THE PERFECT GIFT by Helen Shay
Martin made it clear that perfection was expected.
'The first time we've had Mum and Dad coming for Christmas!' he declared. 'Let's make it really special.' That roughly translated as 'over to you, darling.' With Martin working long hours, Sally knew only too well that the burden would rest with her. If only Martin hadn't given her so much to live up to. All he seemed to talk about, during the runup to Christmas, were the wonderful memories he had of it as a boy. And every sentence began with 'Mum would always....' Basically, it seemed that his mother had done everything, short of donning a red suit and riding a reindeer.
Worst still, Sally felt that her prim and proper mother-in-law disapproved of her own scattiness - not to mention Tigger, the stray kitten Sally had adopted. Between them, Sally and Tigger seemed to ensure that the house was in a perpetual state of happy chaos. Yet, Sally knew this could not go down well with that paragon of a mother whom Martin idolised. But, for his sake, Sally would make the effort to get everything right for the big day As the remaining shopping days dwindled, Sally's list of things to do seemed to grow longer and longer. She must roast chestnuts because Martin's Mum always did. There must be holly in every corner, mistletoe over the threshold, and a Christmas wreath upon the front door. The table must be adorned with a hand-embroidered cloth and a home-made table decoration - all like Martin's Mum used to do it.
During the two years she'd been married, Sally had never felt close to her mother-in-law. Now she was beginning to hate this 'wonderwoman' and the standards she'd set. When it came to the food they needed, one supermarket trolley was never enough - no matter how many shopping trips Sally made. Martin kept recalling yet another of 'Mum's little Christmas treats' which Sally must be sure to put on the menu.
'At this rate they'll be rolling - not driving - home,' Sally protested,
But Martin wanted everything as it had been when he was a boy - perfect, of course.
By Christmas Eve, Sally had a 'countdown-action-plan' which looked like 'Mission Impossible'. She was so nervous she could hardly sleep.
'It will be fine,' soothed Martin. 'Just like Mum used to...' Sally threw a pillow at him before he could finish.
'Just let's get some rest, Martin!'
But in the morning, they over-slept.
'Oh, no!' shrieked Sally, leaping downstairs and grabbing the turkey foil.
She set about the preparations, doing six jobs at once. The morning was disappearing fast, when Sally realised she'd forgotten to heat the oven.
'Drat!' she cursed. 'Now everything will be behind schedule.' Martin was busy laying the table in the dining-room. Sally sneaked a sip of the brandy she'd bought for the sauce, and tried to calm herself. So many things were crying out to be done.
'Little sausages with bacon wrapped round!' she declared, and set to work on this 'must' of Martin's Mum.
It was then that Tigger began licking her lips, unnoticed beneath the kitchen table. The doorbell rang.
'They can't be here already,' Sally moaned, tearing-off her apron.
When she reached the hall, Martin had already shown his parents, Moira and John, into the sitting-room. But as the four of them sat drinking sherry and exchanging presents, Sally was struck by a horrific thought.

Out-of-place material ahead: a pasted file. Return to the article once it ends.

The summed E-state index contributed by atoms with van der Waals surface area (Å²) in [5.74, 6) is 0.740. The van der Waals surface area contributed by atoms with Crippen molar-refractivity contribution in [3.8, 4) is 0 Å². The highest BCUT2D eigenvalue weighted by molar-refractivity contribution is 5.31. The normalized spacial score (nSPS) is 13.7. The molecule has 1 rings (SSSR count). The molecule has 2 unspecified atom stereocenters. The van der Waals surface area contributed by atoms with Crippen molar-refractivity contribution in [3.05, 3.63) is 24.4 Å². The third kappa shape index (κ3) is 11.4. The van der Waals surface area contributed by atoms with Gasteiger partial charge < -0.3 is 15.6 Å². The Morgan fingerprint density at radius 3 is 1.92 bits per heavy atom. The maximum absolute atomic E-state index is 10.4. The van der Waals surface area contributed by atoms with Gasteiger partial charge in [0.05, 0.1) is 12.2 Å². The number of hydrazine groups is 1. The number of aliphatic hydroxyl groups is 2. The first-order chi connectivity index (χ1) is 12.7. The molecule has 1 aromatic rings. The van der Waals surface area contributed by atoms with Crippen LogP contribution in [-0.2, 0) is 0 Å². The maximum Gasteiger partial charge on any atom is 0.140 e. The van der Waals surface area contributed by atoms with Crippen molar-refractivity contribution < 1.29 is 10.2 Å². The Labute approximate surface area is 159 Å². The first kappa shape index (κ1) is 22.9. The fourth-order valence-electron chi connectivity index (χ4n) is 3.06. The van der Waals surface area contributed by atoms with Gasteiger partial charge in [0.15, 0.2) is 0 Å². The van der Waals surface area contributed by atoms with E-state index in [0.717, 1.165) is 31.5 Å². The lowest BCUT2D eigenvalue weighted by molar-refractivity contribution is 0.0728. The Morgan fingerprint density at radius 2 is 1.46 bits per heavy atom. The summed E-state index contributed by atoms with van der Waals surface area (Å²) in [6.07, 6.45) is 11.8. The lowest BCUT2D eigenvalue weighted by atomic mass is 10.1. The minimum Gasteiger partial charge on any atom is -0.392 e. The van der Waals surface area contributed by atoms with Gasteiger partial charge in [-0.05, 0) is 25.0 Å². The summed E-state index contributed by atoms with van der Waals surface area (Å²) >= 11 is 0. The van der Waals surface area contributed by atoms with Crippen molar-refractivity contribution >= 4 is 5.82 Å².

Her in-laws gazed up, open-mouthed at her shriek.
'I forgot to get any,' Sally lamented. 'And come to think of it, I haven't done the stuffing balls yet either!'
Sally rushed to the kitchen, about to roll her sleeves up once more, when a nightmare sight halted her in her tracks. Tigger was upon the work-top, looking every inch the cat who had eaten the cream - not to mention the brandy butter, the white sauce and the smoked salmon starters. Sally bent over the kitchen sink and wept.
'Would you be very offended if I lent a hand?' said a kindly voice behind her.
Sally turned round. Moira stood looking at her with sympathetic brown eyes. Could this really be Martin's Mum before her, or had some fairy godmother floated down from the Christmas tree? Sally sank into the older woman's arms.
'It's all gone wrong,' she moaned. 'You did it all so perfectly. I should have known I'd never be able to live up to you. And now I've even got mascara on your dress.'
Moira held her close, untroubled by the black smudges now blotted upon her white collar.
'Christmas isn't about perfect cooking or perfect anything, Sally, ' she said. 'It's just about being together. And as for me doing everything so 'perfectly' - well, I don't know what Martin's been telling you. He only remembers the later times. I suppose I had got Christmas down to a fine art by then - but you should have seen me when I was first married!'
Sally blew her nose on her hankie.
'Bet you never forgot the Brussels sprouts,' she sobbed.
'No,' answered Moira. 'But I'm glad you have. I hate the things. A Christmas without brussels sprouts is the best present you could have given me!'
Sally looked at her. Suddenly, she realised that she too had received a very unexpected present - a friend. The 'enemy' she'd always suspected had magically, it seemed, been transformed - or rather she was seeing the true person for the first time.
The two women smiled at each other, then set to work together to salvage the food which had escaped the cat. Eventually they produced a belated, yet delicious, Christmas dinner. As the four of them sat down to eat, Martin began to apologise that 'it wasn't quite as Mum used to -', but Moira silenced him with a kick under the table. Then she winked across at Sally and declared it to be 'perfection'.